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Opinions of Saturday, 26 December 2020

Columnist: Kwaku Azar

Matters arising out of the EC’s election eve Guan directive

Prof Stephen Kwaku Asare Prof Stephen Kwaku Asare

I woke up to a long post to the effect that the LI to create the Guan district was birthed on 9th November 2020 so the EC had no time to create the Guan constituency. This long post also tells us parliament went on break and recites the time deadlines for a CI to ripen.

Thus, according to this long post, the birth of the Guan district and the parliamentary break effectively terminated the fundamental right of the Guan voters to have a seat on day 1 of the 8th Parliament. Or, at least, excuses, if not justifies, the termination.

I demur, emphatically.

Once the EC has registered and issued writ of elections, it cannot vary, by a mere directive, the number of constituencies for the impending general election.

Otherwise, districts can be strategically created and parliamentary breaks can be strategically taken to abort voters’ right to participate in the parliamentary general elections.

Rather, once the writ of elections has been issued, new constituencies can be created, by CI only, but must come into effect only for the next general election (2024).

It also goes without saying that a CI, and a CI only, can reassign voters. Not directives, not press releases, not prayers and not wishes. This is an important property of law that our administrative bodies and public officers have difficulties grasping.

There was a Court case in June 2020 called Dzate where the Court ordered the EC to amend CI 95 for it to take effect on January 7, 2021. The purpose of the order was to realign the constituency and regional maps (see paragraph on Oti below).

So there was plenty of time to carry out the Court’s order. The notion that the EC could only act after the creation of the district in November is therefore fanciful. But assuming that was not just a made-up reason, the corresponding notion that our MPs can decide to go on break fully aware that it could cost some voters their right to representation is itself offensive!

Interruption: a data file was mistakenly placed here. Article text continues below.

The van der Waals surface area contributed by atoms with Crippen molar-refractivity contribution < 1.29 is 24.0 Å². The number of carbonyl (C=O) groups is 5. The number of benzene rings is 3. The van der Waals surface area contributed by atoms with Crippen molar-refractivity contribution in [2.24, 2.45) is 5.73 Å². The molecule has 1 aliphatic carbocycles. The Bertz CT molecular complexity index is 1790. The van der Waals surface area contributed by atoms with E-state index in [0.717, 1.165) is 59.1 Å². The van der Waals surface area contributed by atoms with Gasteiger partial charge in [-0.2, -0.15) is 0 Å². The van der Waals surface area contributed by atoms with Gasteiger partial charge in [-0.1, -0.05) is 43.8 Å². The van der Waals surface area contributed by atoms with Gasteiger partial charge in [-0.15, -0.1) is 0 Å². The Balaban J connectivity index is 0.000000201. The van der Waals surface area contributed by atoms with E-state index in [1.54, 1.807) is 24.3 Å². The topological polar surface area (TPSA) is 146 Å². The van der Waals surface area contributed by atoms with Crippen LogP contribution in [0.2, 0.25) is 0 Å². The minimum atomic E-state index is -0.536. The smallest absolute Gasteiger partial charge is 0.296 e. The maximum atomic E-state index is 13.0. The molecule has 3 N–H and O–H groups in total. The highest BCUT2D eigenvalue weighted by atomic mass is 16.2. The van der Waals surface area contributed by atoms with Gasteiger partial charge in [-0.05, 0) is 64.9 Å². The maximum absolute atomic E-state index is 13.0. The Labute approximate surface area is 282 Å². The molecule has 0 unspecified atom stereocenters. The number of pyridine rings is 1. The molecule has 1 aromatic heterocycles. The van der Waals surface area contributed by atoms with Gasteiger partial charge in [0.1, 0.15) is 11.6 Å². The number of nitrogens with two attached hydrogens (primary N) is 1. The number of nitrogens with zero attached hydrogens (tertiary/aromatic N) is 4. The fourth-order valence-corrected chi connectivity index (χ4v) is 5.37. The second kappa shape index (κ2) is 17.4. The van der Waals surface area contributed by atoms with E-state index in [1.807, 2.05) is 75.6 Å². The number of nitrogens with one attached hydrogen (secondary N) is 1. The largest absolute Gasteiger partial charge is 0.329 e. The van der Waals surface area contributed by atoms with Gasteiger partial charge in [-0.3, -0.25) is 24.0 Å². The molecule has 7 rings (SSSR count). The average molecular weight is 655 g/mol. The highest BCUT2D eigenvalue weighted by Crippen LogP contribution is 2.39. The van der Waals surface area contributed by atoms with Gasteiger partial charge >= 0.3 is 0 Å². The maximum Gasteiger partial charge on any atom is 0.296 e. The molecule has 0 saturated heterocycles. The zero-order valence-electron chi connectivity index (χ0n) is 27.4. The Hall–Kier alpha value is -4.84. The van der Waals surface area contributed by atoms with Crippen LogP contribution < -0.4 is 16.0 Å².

The problem here existed long before the new district was created on 9th November. When the Oti region was created, the affected areas were assigned to that region even though they belong to the Hohoe Municipality in the Volta region.

Dr. Bamba pointed this anomaly out as far back as 2019. His argument was essentially endorsed by the SC in the Dzate case and the Court ordered the EC than to amend the CI on the constituency boundaries to align it with the CI on the creation of the Oti Region.

So the new district creation and time argument are entirely unpersuasive, especially when the Dzate case in June 2020 highlighted the same problem.

Parliamentary representation is fundamental and cannot be upset by creating districts and crying time crunch. Put another way, the right to be represented in Parliament is not subject to when districts are created and whether parliament is on break.

That is why the voters continue to be registered in and voted in a constituency. It is an assault on democracy itself for some people to belong to a no man’s land in a general election.

It is true that the Presidential vote is tallied on a country-wide basis. That notwithstanding, voters are still assigned to constituencies for purposes of managing the election. So one cannot just show up anywhere to vote for President.

The EC cannot register voters at a particular constituency and announce on the eve of the election that these voters should vote for President at that constituency and go elsewhere to vote for MP or in this case not to vote for MP. This is a recipe for chaos.

The current split Parliament is a real-time illustration of the consequences of barring some voters from taking part in the general elections. In this case, the EC’s unlawful directive may very well determine who becomes the Speaker and who is majority versus minority in Parliament.

Let us not excuse, justify, trivialize, propagandize or otherwise politicize the disturbance of the fundamental right of some Ghanaians to be represented in Parliament.

If we cannot insist on such a basic and taken for granted right then we should stop all pretences that we are democratic or that we believe in constitutional governance.

Let this sink in. Nothing can put voters in a no man’s land for a general election. Certainly, not the creation of districts, not an EC directive and not parliamentary breaks.

Lastly, the proposed cure by the EC of creating the constituency after the inauguration of the 8th Parliament is no cure at all. Rather, it is another assault on the constitutional directive that a constituency cannot be created to become part of the Parliament that predates its creation. The rationale for this prohibition is too obvious to elaborate.
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